Tuesday, April 21, 2009


Happy Go Lucky (Mike Leigh, 2008) [5]

I guess there are two ways to look at Happy Go Lucky. One would be to look at the film and its main character, Poppy, as a refreshing breath of cheerful optimism in a world overrun with dour, depressing news. The other way, in which I see the film, is that Poppy is such a grating character that it overrides any other feelings I have about the film. Her constant jabbering and bubbly persona aren't quite my favorite qualities in people or characters. My unlike for her hangs over everything that it's all that remains after the film is over. It's a bit of a shame because Sally Hawkins really does a great job, and her character is a nuanced character, not just a one-dimensional chatterbox that my earlier statements make it sound like. The other issue that plagues the film is Leigh rigs the film to create a conflict of characters. As Poppy is cheerful and talkative, Scott the driving instructor is dark, conspiratorial, and prone to fits of range. He role as a right-wing fanatical nut job who misunderstands the entirety of his relationship with Poppy is the crux of the film. I find it too highly contrived and constructed to meet the purpose it does. Again, it's a shame because there are plenty of moments where Leigh takes his time to examine these characters' lives. It those quieter moments, in that they don't revolve around Poppy and Scott's conversations, that work best. They just aren't enough to make the film any more tolerable for me.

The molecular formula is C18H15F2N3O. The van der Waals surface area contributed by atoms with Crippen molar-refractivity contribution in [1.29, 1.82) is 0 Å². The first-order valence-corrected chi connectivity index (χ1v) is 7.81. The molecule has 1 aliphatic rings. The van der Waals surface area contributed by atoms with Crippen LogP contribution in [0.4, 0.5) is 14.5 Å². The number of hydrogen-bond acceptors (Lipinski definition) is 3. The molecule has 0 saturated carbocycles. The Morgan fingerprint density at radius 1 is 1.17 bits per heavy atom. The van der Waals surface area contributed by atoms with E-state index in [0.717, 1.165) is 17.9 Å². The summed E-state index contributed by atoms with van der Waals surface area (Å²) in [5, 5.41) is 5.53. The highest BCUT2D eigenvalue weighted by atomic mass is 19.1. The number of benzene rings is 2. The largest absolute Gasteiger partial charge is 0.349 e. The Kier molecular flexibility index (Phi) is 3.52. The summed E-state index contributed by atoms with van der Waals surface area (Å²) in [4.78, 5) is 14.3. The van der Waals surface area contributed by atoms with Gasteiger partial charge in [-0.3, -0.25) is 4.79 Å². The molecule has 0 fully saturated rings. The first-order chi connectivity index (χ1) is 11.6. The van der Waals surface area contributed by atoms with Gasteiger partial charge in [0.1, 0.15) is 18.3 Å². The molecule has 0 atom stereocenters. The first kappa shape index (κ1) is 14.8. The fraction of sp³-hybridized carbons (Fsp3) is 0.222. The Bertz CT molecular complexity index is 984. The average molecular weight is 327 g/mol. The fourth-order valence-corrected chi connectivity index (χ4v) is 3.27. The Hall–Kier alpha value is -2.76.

Wednesday, April 15, 2009

Listening Post - April 2009

This will kind of serve as an updated listening post/live music review section of the month. Some interesting new releases so let's get them out of the way:

The Felice Brothers - Yonder is the Clock
Bonnie Prince Billy - Beware
Great Lake Swimmers - Lost Channels
Gomez - A New Tide
Woods - Songs of Shame

Even with the demise of Binghamton's only major music venue, The Magic City Music Hall, there has still been a surprising amount of good shows in the vicinity in the past few months. One of the highlights of the past month was the Gomez/Josh Ritter show in Ithaca. This may be biased since I'm a big Josh Ritter fan, but his set was one of the most enjoyable live music experiences I've had in a while. The show was switched to a smaller venue in Ithaca, The Haunt, and all I can say is thank you Upstate New York for the lack of general interest. All that resulted was an enthusiastic crowd in an intimate venue that made the night. Gomez, while formidable, really lacked in punch compared to the enthusiastic Ritter. Here's hoping Josh makes a stop in Ithaca or someplace nearby sometime soon.

The next week or so brings a slew of interesting shows to the area back to back to back. April 20 has Neko Case in Ithaca, the 21st has the Felice Brothers in Ithaca, and the 22nd has the Dead bringing it to Wilkes-Barre. Probably won't be heading to Ithaca but early word and listening on the Dead tour shows some promise. More on that later...

Monday, April 13, 2009

Pineapple Express

Pineapple Express (David Gordon Green, 2008) [4]